Yesterday, researchers at Stanford University introduced the latest thing in AI diagnostics: An algorithm that can sift through hours of heart rhythm data gathered by wearable monitors to determine whether a patient has an irregular heartbeat, or arrhythmia. The algorithm, the researchers say, is not only as good as a cardiologist at correctly diagnosing a condition, but often better.
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Humans have been envisioning a future where machines replace doctors in the diagnosing process since the 1950s, when clinical psychologist Paul Meehl put forth the controversial idea in a book with a very boring sounding name. In Clinical vs. Statistical Prediction: A Theoretical Analysis and a Review of the Evidence, he argued that simple, data-driven algorithms could make better decisions about patient diagnosis and treatment than trained clinical psychologists.
That claim went on to be replicated many times over across medicine -- algorithms could, in another case, better predict cancer than radiologists. Recently, artificial intelligence and deep learning have upped the ante, promising algorithms that can not only make data-based healthcare decisions free from human error, but also process sets of data far more vast than any one human being ever could. Already on the market are deep-learning systems that assist in interpreting breast and heart imaging. Relying on image recognition, Google recently used AI to diagnose cancer faster than a human, and is testing it to diagnose diabetic blindness. The new study suggests AI might be poised to overtake doctors in yet another critical area of diagnosis -- spotting irregular heartbeats that could be life-threatening.
"Any condition where data is accessible is a good next step for machine learning diagnosis," said Pranav Rajpurkar, a graduate student in the Stanford Machine Learning Group and co-lead author of the paper, which has not been accepted for publication but is available as a pre-print on arXiv. "Eventually we see this leading to self diagnosis and increasing access to health care."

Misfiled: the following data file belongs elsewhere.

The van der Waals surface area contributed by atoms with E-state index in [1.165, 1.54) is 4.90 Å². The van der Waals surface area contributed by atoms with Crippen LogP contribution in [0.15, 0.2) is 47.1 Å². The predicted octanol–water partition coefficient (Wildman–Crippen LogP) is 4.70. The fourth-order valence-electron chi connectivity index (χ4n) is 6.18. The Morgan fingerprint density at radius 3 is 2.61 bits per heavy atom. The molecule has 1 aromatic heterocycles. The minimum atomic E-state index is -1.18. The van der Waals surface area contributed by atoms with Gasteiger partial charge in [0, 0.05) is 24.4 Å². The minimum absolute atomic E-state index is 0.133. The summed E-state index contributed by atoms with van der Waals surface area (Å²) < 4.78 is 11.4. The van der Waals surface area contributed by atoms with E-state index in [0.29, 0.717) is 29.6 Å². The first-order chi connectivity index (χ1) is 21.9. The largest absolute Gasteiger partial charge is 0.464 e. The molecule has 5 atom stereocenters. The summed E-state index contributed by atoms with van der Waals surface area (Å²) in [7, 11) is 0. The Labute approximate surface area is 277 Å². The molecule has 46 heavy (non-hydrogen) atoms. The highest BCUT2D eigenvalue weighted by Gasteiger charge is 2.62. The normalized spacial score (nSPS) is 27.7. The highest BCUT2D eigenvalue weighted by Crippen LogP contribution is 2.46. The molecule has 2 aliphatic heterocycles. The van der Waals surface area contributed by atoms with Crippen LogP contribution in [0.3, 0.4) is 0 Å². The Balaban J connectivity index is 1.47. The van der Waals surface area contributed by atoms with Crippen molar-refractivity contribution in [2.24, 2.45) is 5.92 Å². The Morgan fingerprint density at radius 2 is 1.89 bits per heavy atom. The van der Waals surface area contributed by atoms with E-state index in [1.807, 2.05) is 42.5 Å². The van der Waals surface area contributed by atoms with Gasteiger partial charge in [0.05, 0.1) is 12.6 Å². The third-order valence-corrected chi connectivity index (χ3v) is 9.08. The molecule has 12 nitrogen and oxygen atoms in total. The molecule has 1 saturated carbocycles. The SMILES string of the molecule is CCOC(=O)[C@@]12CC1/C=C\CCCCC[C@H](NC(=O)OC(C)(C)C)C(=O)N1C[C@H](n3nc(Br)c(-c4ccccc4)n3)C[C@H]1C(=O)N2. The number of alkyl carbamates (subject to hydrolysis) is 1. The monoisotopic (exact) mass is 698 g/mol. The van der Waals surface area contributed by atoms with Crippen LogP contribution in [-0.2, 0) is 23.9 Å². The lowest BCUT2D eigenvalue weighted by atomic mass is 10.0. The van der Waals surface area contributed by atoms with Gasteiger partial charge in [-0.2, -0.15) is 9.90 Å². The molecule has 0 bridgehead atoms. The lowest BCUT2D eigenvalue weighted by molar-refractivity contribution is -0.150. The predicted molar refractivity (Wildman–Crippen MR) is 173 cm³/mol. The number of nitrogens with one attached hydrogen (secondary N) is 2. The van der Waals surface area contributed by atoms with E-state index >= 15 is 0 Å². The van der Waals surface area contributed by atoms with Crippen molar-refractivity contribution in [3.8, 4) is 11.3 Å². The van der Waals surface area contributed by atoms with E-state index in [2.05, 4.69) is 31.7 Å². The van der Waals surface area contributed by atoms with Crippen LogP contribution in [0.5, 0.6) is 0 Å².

The algorithm can detect 13 types of arrhythmia based on data from electrocardiogram signals. The researchers partnered with the heartbeat monitor company iRhythm and used the company's massive data set collected via its wearable heartbeat monitor to train a deep neural network model on 30,000, 30-second clips from patients with arrhythmias over several months.
To test its accuracy, the researchers then pitted their algorithm against expert cardiologists to read and interpret 300 undiagnosed clips. The algorithm was just as likely to reach the consensus option as individual cardiologists, in many cases more likely.
The researchers believe that this algorithm could someday help make cardiologist-level arrhythmia diagnosis and treatment more accessible to people who are unable to see a cardiologist in person. Rajpurkar said he imagines their tool as something built into devices like iRhythm's wearable.
In another recent study, UCSF researchers programmed an Apple Watch outfitted with a heart rate to detect a serious but often symptomless type of heart arrhythmia, atrial fibrillation, finding in a small study that it was accurate 97 per cent of the time. The vision of such work, in the end, is a sort of medical panopticon: Watches that detect heart problems, mobile phones that analyse our speech patterns for signs of Parkinson's, an endless parade of devices to constantly monitor our state of being.
Such a future, at this point, seems inevitable. Just last year, IBM's Watson grabbed headlines after diagnosing a 60-year-old woman's rare form of leukaemia within 10 minutes after doctors in Japan had been stumped for months.
Rajpurkar said that in his mind, the technology won't put doctors out of work. "The advantage is it frees up cardiologists to focus on the interaction with the patient and developing treatment," he said.
For now, there are still limitations, though. For one, the researchers could only collect data to diagnose 13 different heart arrhythmias. For rarer forms, the data just wasn't there.
"A lot of heart problems we're not currently detecting," he said. "All we need is more data."